This means that the exchanges have to be “Authorized” and there has to be a proper “Record Keeping including an effective Know Your Customer norm” and “Record Submission to authorities”.

I suggest regulators to start thinking in this direction but otherwise let the crypto currency system to thrive on its own steam.

In fact if more Indians can start BTC mining, then ISPs would be happy with the higher bandwidth usage. Power sellers would be happy with higher capacity utilization ( I assume that power shortage is not an issue at the place of mining). IT hardware industry would be happy since it creates a market for more computers and specialized mining equipments. (Hope this would give a fillip to  computer hardware industry in India!).

More mining in India means more global wealth flow to India and more tax collection by the authorities.

Hope RBI is watching the developments in the right perspective.

There could be a concern however for the environmentalists and those who would like conservation of resources and prioritizing productive uses. The debate could be whether the amount of computing power that is getting diverted into BTC activity is worth the effort. (See the report here). May be this is left to a later point of time when the activity is more significant.

Naavi

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Beware of virus riding on Bitcoin

With the exploding interest developing in India on the Bitcoin, the malware writers will be looking at every possibility of using the bitcoin craze to spread viruses and trojans.

Already, spam mails appear to be in circulation trying to entice the Netizens to open infected links to install trojans. A greater risk is through downloads of various programs from the internet some of which seem to be in no way connected with Bitcoin.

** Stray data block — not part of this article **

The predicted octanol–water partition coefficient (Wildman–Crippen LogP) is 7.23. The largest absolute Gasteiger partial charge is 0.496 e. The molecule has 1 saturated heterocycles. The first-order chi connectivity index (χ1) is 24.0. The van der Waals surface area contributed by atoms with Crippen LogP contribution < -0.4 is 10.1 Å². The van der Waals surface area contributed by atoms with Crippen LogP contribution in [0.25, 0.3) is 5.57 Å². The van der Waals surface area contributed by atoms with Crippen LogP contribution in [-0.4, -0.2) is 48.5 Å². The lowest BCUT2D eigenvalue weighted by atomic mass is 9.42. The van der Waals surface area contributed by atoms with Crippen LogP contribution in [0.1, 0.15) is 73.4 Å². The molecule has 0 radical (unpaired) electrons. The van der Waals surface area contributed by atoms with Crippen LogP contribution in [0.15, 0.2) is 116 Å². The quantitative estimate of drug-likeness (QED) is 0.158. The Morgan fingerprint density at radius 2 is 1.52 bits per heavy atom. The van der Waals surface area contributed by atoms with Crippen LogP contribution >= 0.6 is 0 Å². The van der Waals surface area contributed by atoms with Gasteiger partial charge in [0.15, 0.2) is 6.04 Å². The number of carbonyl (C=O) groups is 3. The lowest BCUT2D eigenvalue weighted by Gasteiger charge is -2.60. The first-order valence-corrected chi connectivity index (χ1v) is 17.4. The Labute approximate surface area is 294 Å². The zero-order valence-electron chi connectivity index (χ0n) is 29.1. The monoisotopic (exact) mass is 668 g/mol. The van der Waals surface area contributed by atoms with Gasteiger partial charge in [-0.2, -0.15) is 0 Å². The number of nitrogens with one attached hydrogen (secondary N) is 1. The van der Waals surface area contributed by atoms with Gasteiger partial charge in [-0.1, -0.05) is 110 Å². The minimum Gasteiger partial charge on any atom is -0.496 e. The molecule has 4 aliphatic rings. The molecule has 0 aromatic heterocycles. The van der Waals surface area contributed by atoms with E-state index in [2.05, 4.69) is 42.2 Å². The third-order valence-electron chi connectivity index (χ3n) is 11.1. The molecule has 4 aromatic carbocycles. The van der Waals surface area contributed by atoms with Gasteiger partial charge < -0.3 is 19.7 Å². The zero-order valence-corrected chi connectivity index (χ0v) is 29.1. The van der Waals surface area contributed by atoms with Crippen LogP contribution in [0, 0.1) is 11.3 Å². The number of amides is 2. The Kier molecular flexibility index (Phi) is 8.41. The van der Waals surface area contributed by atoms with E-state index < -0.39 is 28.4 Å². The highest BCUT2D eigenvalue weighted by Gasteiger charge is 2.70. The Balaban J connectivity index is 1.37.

It is now known that there are many such downloads where a Bitcoin miner is embedded for mining Bitcoins for third parties botnet” specialzing on bitcoin mining using the victim’s resources.  In this case the Bitcoins generated in the victim’s computer would be credited to the wallets of a third party.

It is necessary for netizens to know that employing such embedded bitcoin miners is  considered a “Computer Contaminant” and such activity is a serious offence in India. Even when approval for the installation of the Bitcoin miner is surreptitiously obtained through the terms and conditions or privacy documents, the Courts are unlikely to approve such clauses in a standard form contract.  The offence imposes both civil and criminal liabilities.

Indian law also provides for collection of compensation for the damages suffered with the installation of a computer contaminant and for determining compensation payable, the wrongful gain made by the person who caused the installation of computer contaminant would be a factor to be considered. This means that the compensation that can be claimed Bitcoins generated by the malicious code includes the value of the Bitcoins generated.

It would be interesting if any such case arises.

Naavi

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Negligence of Export Promotion Councils, ECGC and Banks lead to Rs 2.35 crore fraud